Oz: Season 5 (2002)

DVD Cover (HBO Studios)
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Overall Rating 87%
Overall Rating
Ranked #1,083
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Connections: Oz

The daily lives of prisoners in Emerald City, an experimental unit of the Oswald Maximum Security Prison where ingroups - Muslims, Latinos, Italians, Aryans - stick close to their mutual friends and terrorize their mutual enemies. --TMDb
Review by Chad
Added: August 23, 2012
We're just moving right along here, aren't we? As I sit here typing this, my review for season four is still sitting in the queue and hasn't even been approved yet - that is how fast I am burning through these episodes. The show is just so freaking addicting, and that is one of the reasons that this is by far my favorite television show of all time. Season four, as you may recall, took a small dip in quality due to the double-season approach that they took (read more about that in the review), but season five was back to normal and back on track... and back to the perfect ratings.

As always, I'm assuming you've seen the previous seasons if you're reading this, so there will be spoilers aplenty for them in this review. After the explosion in Oz that wrapped up the previous season, things are being put back into place and cleaned up so that the prisoners can return to their home. This also means that the inmates from solitary confinement are forced to return to the general population, and that includes Miguel Alvarez. After everything is cleaned up and back to normal, visitors are finally allowed back into the prison, and a busload of family members are on their way to visit the various inmates... and then the bus gets into an accident, killing many of them. This does not go over well with those prisoners who lost family members, including Augustus.

Rebadow's grandson is dying of leukemia and he attempts to find a way to save him from behind bars. Ryan O'Reiley's mom, Suzanne Fitzgerald (Betty Buckley), turns herself in for her past crimes and is sentenced to community service... which she decides to serve by hosting a music class in Oz. Omar White is eventually enrolled in the class thanks to Said's prompting, as Said is being tasked with turning the uncontrollable man around. Keller returns to Oz, the homeboys get into various alliances with the Sicilians and the Latinos, Pancamo is stabbed, develops a staph infection, and lays dying in the hospital ward, and a pair of Beecher's friends from the outside are sent to Oz on rape charges. Cyril is sent to death row after a number of violent outbursts, and the entire season wraps up with one of the saddest season finales of all time.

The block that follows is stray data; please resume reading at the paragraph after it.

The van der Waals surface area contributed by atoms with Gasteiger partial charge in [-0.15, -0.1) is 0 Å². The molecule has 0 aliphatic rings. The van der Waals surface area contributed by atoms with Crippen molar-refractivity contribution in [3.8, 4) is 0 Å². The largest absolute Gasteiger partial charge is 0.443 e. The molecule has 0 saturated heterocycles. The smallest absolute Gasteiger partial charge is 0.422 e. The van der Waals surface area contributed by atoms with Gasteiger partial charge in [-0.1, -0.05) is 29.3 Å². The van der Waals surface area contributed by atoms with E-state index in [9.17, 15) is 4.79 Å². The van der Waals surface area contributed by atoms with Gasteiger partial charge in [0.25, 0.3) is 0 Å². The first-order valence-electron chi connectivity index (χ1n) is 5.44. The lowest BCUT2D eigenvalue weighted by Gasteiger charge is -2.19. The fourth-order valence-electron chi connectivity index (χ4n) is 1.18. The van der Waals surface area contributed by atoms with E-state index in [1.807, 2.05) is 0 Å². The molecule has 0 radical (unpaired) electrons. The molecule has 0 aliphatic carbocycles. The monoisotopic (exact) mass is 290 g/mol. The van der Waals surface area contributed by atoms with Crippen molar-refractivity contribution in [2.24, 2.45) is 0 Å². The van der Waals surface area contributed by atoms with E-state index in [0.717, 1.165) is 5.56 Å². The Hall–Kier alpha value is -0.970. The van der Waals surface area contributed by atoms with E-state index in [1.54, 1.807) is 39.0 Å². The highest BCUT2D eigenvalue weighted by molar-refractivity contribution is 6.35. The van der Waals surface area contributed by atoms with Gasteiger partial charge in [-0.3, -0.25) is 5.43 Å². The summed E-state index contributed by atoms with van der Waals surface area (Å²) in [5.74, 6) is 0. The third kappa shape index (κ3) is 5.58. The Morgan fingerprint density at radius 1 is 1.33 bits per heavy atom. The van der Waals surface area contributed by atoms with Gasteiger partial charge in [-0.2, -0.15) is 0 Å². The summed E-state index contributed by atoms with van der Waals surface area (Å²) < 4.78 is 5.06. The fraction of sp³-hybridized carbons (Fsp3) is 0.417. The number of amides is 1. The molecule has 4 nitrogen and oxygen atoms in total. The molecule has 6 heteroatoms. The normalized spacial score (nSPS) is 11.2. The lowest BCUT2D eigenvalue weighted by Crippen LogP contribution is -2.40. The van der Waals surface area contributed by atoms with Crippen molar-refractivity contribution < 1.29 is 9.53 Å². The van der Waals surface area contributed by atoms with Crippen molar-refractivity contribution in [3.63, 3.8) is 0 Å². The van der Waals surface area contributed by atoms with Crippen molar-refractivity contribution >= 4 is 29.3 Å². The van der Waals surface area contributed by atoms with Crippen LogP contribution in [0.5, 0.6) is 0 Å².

It should come as no surprise to those who have seen the previous seasons, but this one is jam-packed with storylines and plot devices. There is a lot of stuff going on, as always, and it's safe to say that there is never a dull moment. All of this actually works out well and you'll never find yourself bored with one character or one set of events - everything in here is entertaining as hell and you truly want to see where all of it is going to go. As mentioned above, the season finale is built towards throughout the entire season, and even though I knew it was coming, I have to admit that I still got a little misty-eyed seeing it. It's amazing how one shot, a shot that would sound tame if I described it here, can have that much of an effect.

The entire season felt like one of the earlier ones, meaning, it didn't have a second of padding or last-minute additions as the previous one did. One can easily see how the events that take place in the last episode of the season were built towards from the first episode onwards, and this is a much more engaging way of building an audience than simply throwing out some random surprises (as many other shows tend to do). That is not to say that this one has no surprises in store for the viewer, far from it, but they make much more sense and in hindsight, you should have saw it coming... but you rarely do.

There is one slight negative in regards to the story arcs, and that comes to us courtesy of the Reverend Cloutier storyline. Remember how he was bricked up inside a wall in the previous season and left for dead? Well, the explosion that wrapped up the previous season tore the wall down, and although it severely burned him, it set him free and saved his life. That's fine and dandy, and it could have led to some neat twists... except for the fact that the writers took it in a supernatural direction and had him ordering people around through visions. Thankfully, this was quickly dropped and forgotten about, but it was incredly annoying and dragged the show down while it was taking place.

Even with that minor gripe, I'm still going to have to give this one a perfect rating. There's no way that roughly twenty minutes of bad out of eight hours of pure perfection can affect my overall score, and thus, I have to say what I have already said many times over: Oz was one of the best shows ever to grace a television screen, and there is a reason that it is my favorite show of all time. It's just that damned good. 10/10.
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